Russian parliament gives first approval to NGO bill

Russia's President Vladimir Putin (R) gives a keynote speech on Russian budget policy in the Moscow Kremlin, on June 28, 2012. Russia's leaders say the bill is necessary to protect the country from outside influence

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Russia's parliament has given initial backing to a bill requiring non-governmental organisations engaging in political activity and receiving foreign funding to register as "foreign agents".

That phrase would have to be included in all the relevant NGOs' materials.

The Kremlin says the bill is needed to protect Russia from outside attempts to influence internal politics.

But critics say the authorities are using the law to try to crush dissent.

Under the bill, foreign-funded NGOs involved in politics will also have to undergo financial audits and issue twice-yearly reports on their activities.

Failure to comply will be punishable by heavy fines or even a two-year prison sentence.

'Outside influences'

On Friday, the bill passed with a vote of 323 to four, with one abstention.

To become law it still requires two more readings and then the approval of the upper house (Federation Council) and President Vladimir Putin's signature.

The head of the presidential council for human rights, Mikhail Fedotov, had asked for the Duma debate to be postponed, saying there should first be a full-scale public discussion on the bill.

Mr Putin's United Russia party, which advocated the change, claims that foreign governments are using NGOs in Russia as cover to bring about political change.

Vyacheslav Nikonov, an MP for the party and one of the bill's authors, said: "There is so much evidence about regime change in Yugoslavia, now in Libya, Egypt, Tunisia, in Kosovo - that's what happens in the world, some governments are working to change regimes in other countries."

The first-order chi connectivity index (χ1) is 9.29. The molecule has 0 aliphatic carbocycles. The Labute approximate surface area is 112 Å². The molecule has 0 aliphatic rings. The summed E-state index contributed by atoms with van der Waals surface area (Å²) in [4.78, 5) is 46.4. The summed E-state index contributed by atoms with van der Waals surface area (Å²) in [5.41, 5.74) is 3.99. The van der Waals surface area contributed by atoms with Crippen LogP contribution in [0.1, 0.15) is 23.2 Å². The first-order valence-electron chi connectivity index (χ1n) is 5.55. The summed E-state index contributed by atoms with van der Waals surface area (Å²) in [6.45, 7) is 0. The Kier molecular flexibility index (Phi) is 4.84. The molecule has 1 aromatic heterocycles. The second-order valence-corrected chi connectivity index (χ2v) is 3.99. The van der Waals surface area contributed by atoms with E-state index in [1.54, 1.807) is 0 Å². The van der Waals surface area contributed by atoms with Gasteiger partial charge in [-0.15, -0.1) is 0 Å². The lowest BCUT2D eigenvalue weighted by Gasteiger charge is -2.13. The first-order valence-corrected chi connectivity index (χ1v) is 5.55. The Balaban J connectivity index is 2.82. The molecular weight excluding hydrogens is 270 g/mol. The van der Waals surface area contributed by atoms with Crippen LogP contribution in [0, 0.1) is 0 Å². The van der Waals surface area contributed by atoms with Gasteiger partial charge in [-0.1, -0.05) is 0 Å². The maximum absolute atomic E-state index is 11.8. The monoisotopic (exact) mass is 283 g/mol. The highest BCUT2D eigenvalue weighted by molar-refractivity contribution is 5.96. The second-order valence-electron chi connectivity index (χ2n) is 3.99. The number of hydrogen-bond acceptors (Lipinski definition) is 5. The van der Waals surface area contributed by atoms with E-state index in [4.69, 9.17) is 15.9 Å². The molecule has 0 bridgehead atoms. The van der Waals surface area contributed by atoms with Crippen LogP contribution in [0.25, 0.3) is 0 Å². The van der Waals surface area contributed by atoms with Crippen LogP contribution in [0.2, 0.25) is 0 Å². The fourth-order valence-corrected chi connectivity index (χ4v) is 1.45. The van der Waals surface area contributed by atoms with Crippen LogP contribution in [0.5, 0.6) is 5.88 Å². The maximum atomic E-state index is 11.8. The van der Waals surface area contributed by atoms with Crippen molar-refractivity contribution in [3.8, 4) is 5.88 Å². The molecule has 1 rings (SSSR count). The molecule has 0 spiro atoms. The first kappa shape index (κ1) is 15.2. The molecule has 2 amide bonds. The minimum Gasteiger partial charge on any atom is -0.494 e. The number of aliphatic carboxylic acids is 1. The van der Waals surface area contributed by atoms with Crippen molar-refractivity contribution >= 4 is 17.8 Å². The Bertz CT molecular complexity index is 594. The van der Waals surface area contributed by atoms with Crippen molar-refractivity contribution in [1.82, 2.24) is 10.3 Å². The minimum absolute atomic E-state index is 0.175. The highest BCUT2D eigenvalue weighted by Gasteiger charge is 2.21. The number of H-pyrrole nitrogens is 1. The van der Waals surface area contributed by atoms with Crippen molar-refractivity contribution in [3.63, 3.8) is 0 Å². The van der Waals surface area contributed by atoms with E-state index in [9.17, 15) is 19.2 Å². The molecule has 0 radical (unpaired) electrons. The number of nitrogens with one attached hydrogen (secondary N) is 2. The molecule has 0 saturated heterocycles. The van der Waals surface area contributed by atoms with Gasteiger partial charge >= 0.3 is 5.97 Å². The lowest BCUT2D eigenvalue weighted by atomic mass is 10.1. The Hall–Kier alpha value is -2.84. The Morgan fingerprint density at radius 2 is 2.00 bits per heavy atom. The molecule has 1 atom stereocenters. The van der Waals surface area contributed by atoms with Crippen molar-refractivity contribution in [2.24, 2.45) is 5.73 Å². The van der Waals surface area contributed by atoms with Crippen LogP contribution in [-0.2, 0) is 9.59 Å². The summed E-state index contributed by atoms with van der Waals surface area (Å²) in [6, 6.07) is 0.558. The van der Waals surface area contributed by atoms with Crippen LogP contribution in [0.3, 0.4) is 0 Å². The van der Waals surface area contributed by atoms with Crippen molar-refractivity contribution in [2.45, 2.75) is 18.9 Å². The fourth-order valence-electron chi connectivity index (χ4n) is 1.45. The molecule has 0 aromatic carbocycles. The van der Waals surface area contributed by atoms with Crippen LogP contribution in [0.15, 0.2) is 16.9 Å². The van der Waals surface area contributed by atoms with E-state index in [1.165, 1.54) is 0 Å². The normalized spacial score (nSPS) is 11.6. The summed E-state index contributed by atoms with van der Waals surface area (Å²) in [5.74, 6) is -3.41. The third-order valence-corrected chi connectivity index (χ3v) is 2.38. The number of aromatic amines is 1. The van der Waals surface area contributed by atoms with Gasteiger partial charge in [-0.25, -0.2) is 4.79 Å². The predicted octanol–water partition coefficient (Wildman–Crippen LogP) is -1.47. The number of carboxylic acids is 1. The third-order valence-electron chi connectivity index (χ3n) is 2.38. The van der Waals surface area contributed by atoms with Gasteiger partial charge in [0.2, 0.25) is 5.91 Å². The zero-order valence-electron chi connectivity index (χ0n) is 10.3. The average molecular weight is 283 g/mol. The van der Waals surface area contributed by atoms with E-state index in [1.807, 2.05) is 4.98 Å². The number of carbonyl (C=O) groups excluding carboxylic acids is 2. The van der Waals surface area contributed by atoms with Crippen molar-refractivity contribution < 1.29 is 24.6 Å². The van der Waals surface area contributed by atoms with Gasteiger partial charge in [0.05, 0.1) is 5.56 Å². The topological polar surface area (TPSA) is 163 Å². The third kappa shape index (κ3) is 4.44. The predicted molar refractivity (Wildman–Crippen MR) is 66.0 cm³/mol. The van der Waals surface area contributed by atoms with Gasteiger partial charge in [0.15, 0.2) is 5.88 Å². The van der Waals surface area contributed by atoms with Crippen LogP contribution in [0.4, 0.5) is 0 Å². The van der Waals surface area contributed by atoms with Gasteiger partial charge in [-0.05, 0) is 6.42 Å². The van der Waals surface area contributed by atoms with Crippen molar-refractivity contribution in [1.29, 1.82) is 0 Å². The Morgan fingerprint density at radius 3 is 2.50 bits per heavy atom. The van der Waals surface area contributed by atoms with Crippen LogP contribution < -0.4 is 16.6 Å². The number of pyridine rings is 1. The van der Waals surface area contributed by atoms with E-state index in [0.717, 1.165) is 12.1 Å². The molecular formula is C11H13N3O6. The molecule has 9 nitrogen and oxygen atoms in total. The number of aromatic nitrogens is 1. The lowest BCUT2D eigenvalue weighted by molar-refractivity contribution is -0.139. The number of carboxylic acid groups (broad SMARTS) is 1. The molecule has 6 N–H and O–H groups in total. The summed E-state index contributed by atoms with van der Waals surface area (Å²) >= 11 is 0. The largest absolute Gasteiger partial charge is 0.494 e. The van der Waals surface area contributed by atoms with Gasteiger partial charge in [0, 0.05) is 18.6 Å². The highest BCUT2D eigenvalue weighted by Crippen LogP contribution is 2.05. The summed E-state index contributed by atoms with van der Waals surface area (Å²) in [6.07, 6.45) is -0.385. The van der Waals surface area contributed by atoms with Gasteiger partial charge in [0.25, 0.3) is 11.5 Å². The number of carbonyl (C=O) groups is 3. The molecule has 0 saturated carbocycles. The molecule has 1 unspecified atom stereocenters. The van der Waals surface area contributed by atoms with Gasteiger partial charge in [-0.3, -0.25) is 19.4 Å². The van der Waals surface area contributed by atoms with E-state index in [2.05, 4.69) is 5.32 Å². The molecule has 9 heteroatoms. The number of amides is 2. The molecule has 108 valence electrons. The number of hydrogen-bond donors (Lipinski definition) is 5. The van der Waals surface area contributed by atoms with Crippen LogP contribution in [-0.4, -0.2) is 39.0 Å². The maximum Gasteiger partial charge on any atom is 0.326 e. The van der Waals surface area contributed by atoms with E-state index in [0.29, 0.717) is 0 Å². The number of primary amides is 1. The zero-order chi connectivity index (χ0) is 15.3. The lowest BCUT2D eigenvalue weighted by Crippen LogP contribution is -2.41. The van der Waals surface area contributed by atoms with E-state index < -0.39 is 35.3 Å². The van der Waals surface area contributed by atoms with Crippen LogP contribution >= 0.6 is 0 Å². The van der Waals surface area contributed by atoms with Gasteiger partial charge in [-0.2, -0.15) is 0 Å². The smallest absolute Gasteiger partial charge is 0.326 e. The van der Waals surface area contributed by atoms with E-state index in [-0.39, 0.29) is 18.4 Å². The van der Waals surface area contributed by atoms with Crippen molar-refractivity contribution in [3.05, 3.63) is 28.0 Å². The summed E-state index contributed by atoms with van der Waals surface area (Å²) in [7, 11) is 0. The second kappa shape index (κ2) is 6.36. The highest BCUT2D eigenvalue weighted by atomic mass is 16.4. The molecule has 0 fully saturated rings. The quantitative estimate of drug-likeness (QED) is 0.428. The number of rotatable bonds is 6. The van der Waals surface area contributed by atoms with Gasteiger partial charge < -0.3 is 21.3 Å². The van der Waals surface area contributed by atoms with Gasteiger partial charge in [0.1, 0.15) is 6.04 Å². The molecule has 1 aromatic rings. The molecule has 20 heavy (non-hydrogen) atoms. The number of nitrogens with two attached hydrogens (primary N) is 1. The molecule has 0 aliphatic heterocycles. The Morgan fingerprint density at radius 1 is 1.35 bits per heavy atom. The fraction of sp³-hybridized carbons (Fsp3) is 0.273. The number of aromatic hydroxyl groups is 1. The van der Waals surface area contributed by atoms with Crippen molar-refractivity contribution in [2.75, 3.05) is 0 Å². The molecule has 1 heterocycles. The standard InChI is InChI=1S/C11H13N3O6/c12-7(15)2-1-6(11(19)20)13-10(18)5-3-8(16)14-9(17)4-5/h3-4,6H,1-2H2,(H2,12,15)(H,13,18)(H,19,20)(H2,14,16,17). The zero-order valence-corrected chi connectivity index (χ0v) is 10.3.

Start Quote

My organisation has to operate with foreign funding because the Russian government will never give it any money”

End Quote Lyudmila Alekseyeva Head of Moscow Helsinki Group

"Russian democracy needs to be protected from outside influences," he added.

The bill's critics dismiss that as Kremlin paranoia, and say the government is seeking to stifle civil society and whip up a "spy scare".

The term "foreign agent" carries a Soviet-era negative taint in Russia, correspondents say.

It was a foreign-funded NGO, Golos, which presented evidence of widespread vote-rigging in Russia's recent parliamentary and presidential polls.

At the time, the government accused the United States of using NGOs to try to influence the situation in Russia.

Election concerns

On Thursday, the director of Golos, Liliya Shibanova, warned that election monitoring could be considered a political activity according to the bill.

"If that is the case, it's a judicial matter. It's also a matter for the international community. If this isn't examined thoroughly by the Constitutional Court we'll have to go to the Strasbourg court [of human rights]," she said in a debate chaired by Duma Speaker Sergei Naryshkin.

The head of the Moscow Helsinki Group, a leading human rights NGO, also condemned the bill.

Lyudmila Alekseyeva said the group would "never, under no circumstances, register as a foreign agent".

"My organisation has to operate with foreign funding because the Russian government will never give it any money," she said.

Rafael Saakov of the BBC's Russian Service, who attended the debate, says there are reckoned to be more than 230,000 NGOs in Russia, the vast majority of which have nothing to do with politics.

Russian opposition activist Boris Nemtsov said the bill appeared to pose a serious threat to the work of Golos, Amnesty International and the anti-corruption group Transparency International.

"Since corruption, falsification and police abuses are foundations of the current regime, combating these organisations which expose the authorities' actions is a major, cornerstone feature," he said.

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